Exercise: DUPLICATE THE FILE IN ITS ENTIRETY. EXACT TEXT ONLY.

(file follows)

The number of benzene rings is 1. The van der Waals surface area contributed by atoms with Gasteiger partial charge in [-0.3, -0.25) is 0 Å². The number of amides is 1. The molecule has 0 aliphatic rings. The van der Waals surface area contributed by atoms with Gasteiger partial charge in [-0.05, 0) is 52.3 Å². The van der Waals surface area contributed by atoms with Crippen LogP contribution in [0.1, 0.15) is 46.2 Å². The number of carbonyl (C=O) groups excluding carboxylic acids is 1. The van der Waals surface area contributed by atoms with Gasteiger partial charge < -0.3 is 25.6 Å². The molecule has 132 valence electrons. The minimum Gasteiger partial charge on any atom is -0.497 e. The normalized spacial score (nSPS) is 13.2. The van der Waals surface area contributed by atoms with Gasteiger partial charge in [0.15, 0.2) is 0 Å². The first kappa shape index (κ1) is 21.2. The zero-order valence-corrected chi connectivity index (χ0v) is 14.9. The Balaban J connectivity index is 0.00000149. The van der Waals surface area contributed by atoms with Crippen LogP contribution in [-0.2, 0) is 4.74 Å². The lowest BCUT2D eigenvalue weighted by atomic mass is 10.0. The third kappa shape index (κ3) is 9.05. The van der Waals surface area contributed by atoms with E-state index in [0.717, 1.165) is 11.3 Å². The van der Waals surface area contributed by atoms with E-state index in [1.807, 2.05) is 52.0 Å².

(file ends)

The number of benzene rings is 1. The van der Waals surface area contributed by atoms with Gasteiger partial charge in [-0.3, -0.25) is 0 Å². The number of amides is 1. The molecule has 0 aliphatic rings. The van der Waals surface area contributed by atoms with Gasteiger partial charge in [-0.05, 0) is 52.3 Å². The van der Waals surface area contributed by atoms with Crippen LogP contribution in [0.1, 0.15) is 46.2 Å². The number of carbonyl (C=O) groups excluding carboxylic acids is 1. The van der Waals surface area contributed by atoms with Gasteiger partial charge < -0.3 is 25.6 Å². The molecule has 132 valence electrons. The minimum Gasteiger partial charge on any atom is -0.497 e. The normalized spacial score (nSPS) is 13.2. The van der Waals surface area contributed by atoms with Gasteiger partial charge in [0.15, 0.2) is 0 Å². The first kappa shape index (κ1) is 21.2. The zero-order valence-corrected chi connectivity index (χ0v) is 14.9. The Balaban J connectivity index is 0.00000149. The van der Waals surface area contributed by atoms with Crippen LogP contribution in [-0.2, 0) is 4.74 Å². The lowest BCUT2D eigenvalue weighted by atomic mass is 10.0. The third kappa shape index (κ3) is 9.05. The van der Waals surface area contributed by atoms with E-state index in [0.717, 1.165) is 11.3 Å². The van der Waals surface area contributed by atoms with E-state index in [1.807, 2.05) is 52.0 Å².